Since its official inauguration on 19 March 2007, the UPWI has seen unprecedented success in achieving its aim of providing a research and education platform for meeting the water challenges facing South Africa and the African continent in a sustainable manner. This institute functions under the leadership of Prof Eugene Cloete, Head of the Department of Microbiology and Plant Pathology and leader of the Southern Education and Research Alliance (SERA) Water Task Team.
“Currently the world is experiencing a water crisis. This is largely a matter of governance issues including: sector fragmentation, poverty, inadequate finances, declining levels of development assistance and investment in the water sector, inadequate institutions, human capacity limitations and limited stakeholder participation and most notably the lack of information sharing,” says Prof Cloete.
According to Prof Cloete, the collection, dissemination and exchange of water related information and know-how is therefore a matter of priority to improve the sharing of knowledge and building human capacity concerning water-related issues.
As a primary focus, the UPWI’s capacity building initiatives have gained significant momentum with some 45 students currently enrolled at the MSc and PhD level. This includes students from Kenya, Eritrea, Zimbabwe, Botswana, Lesotho, Namibia, Nigeria, Canada, Germany and Mozambique.
The Georgia Institute of Technology (Georgia Tech) is ranked amongst the top four universities in the US and is part of the University System of Georgia. The Georgia Water Resources Institute was established by public law in 1964 and is part of a network of water resources institutes operating in each US state. Georgia Tech and GWRI have worldwide research and education involvement including North and South America, Europe, China, Singapore, India and Africa. In particular, GWRI’s involvement in Africa spans more than 20 years and has focused on developing prototype information and decision support systems for water, energy, and environmental resources planning and management in the Nile and the Congo River Basins. This work is carried out collaborative with the Governments of Burundi, Congo, Egypt, Eritrea, Ethiopia, Kenya, Sudan, Rwanda, Tanzania and Uganda.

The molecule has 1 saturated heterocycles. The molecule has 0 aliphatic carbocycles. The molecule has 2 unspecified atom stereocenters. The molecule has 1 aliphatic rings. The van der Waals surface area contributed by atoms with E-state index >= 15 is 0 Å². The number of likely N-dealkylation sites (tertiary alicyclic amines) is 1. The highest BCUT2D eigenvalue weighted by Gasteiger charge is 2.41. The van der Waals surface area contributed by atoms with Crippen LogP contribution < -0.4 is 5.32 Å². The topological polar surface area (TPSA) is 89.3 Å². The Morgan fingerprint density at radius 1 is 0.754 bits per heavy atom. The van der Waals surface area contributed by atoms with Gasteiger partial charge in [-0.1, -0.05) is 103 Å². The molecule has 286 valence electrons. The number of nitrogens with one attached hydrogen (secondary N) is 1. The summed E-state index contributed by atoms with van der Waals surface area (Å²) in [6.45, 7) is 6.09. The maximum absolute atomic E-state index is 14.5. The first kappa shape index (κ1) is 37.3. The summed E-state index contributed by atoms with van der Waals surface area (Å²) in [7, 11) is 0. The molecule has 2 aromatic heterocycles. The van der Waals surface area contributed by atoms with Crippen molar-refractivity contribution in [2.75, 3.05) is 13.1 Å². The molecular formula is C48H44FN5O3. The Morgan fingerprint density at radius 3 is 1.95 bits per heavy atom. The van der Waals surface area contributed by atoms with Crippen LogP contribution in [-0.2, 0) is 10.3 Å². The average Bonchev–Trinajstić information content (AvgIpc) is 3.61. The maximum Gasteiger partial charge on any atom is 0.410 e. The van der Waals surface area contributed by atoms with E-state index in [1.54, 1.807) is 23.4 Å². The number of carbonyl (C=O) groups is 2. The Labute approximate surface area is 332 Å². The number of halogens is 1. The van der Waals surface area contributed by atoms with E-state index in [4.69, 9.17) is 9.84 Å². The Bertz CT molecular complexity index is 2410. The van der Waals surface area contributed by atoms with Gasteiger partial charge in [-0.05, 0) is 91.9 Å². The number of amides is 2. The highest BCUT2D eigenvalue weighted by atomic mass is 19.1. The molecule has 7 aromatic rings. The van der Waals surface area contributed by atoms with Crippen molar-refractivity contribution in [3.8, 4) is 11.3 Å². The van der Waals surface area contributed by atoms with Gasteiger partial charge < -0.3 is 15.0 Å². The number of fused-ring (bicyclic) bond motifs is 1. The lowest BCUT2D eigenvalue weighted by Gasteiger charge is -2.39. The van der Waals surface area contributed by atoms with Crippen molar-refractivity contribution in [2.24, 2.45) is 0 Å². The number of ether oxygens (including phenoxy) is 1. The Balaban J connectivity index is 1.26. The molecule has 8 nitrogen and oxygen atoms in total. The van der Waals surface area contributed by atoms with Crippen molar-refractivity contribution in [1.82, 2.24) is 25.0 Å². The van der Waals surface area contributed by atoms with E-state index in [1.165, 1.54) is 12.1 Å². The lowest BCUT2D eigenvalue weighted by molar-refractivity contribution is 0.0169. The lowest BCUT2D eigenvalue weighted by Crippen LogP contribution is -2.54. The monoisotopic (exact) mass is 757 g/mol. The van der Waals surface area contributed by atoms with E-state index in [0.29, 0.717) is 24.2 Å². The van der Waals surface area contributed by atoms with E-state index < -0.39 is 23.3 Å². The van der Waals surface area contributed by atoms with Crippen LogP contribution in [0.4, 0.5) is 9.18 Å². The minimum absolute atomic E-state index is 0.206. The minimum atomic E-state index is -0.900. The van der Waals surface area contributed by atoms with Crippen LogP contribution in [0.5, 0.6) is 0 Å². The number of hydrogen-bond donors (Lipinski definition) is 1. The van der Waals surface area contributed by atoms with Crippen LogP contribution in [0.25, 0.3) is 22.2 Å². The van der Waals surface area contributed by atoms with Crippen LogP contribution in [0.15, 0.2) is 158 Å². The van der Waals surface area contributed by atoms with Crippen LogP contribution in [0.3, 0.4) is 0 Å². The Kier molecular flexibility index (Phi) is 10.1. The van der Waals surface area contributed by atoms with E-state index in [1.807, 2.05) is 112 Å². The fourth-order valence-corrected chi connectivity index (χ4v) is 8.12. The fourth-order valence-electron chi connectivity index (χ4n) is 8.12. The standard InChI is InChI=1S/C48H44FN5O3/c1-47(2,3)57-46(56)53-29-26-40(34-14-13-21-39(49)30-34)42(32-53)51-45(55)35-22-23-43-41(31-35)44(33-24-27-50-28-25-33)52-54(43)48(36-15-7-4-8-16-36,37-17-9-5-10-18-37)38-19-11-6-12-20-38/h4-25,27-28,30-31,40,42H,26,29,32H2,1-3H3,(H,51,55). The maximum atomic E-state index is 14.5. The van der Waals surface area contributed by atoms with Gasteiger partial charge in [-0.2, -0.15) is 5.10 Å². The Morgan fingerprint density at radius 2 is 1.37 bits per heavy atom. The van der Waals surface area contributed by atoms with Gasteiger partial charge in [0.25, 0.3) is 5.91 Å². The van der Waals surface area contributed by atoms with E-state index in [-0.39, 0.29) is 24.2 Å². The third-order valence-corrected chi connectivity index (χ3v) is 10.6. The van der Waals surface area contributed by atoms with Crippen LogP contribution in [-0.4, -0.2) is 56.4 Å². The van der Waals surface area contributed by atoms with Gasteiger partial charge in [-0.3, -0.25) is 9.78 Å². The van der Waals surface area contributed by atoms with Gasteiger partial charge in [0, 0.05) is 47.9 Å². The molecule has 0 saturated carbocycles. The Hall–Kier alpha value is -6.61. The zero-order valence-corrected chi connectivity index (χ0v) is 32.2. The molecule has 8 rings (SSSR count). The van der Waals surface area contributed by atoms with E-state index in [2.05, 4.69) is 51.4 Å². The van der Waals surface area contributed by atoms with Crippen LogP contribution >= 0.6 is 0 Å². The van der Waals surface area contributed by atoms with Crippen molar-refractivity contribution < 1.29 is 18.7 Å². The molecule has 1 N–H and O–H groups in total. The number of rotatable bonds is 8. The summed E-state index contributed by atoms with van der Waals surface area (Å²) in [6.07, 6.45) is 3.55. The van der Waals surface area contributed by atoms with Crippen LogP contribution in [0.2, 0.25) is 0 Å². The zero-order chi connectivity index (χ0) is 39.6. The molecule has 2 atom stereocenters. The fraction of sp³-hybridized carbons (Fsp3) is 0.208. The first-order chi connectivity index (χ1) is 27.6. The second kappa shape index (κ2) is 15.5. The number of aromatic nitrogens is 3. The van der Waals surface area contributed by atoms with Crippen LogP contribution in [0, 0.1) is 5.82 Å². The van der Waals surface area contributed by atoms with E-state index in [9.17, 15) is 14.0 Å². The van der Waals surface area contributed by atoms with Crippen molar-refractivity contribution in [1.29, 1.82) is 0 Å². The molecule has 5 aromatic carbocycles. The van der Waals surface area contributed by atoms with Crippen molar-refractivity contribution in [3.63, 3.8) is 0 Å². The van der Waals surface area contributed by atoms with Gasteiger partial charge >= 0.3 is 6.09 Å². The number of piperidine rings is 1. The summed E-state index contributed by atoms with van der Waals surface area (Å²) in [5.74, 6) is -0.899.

“Sustainable water resources development and management are key to economic development and societal change in Africa,” says Professor Aris Georgakakos, Director of GWRI. “This is because water resources are the basis of agricultural activities which, in Africa, employ more than 80% of the labor force and generate more than 50% of the GDP. Moreover, water resources support hydropower development which powers industrial growth,” he adds.
“Comprehensive appreciation of all water related issues and disciplines is of vital significance for effecting environmental and socio-economic change,” says Professors Cloete and Georgakakos. The joint MSc degree was conceptualised with these needs in mind. This educational and applied research program is called AWARE and combines the expertise and strengths of the two water institutes, and aims at creating qualified human resources that will serve ably African governments, industries, and academia.
“Our expectation is that it will become a world-class Water Resource Institute that will make a tangible difference in Africa and the world at large,” states Professors Cloete and Georgakakos.
The delegation from the Georgia Institute of Technology that will be present at this momentous event includes: Dr Andy Smith (Senior Vice Provost, Academic Affairs), Dr Steve McLaughlin (Vice-Provost, International Affairs), Prof Aris Georgakakos (Director: Georgia Water Resources Institute) and Mr Stephen Fleming (Director: Commercialisation Services).
The launch took place on 19 June 2008.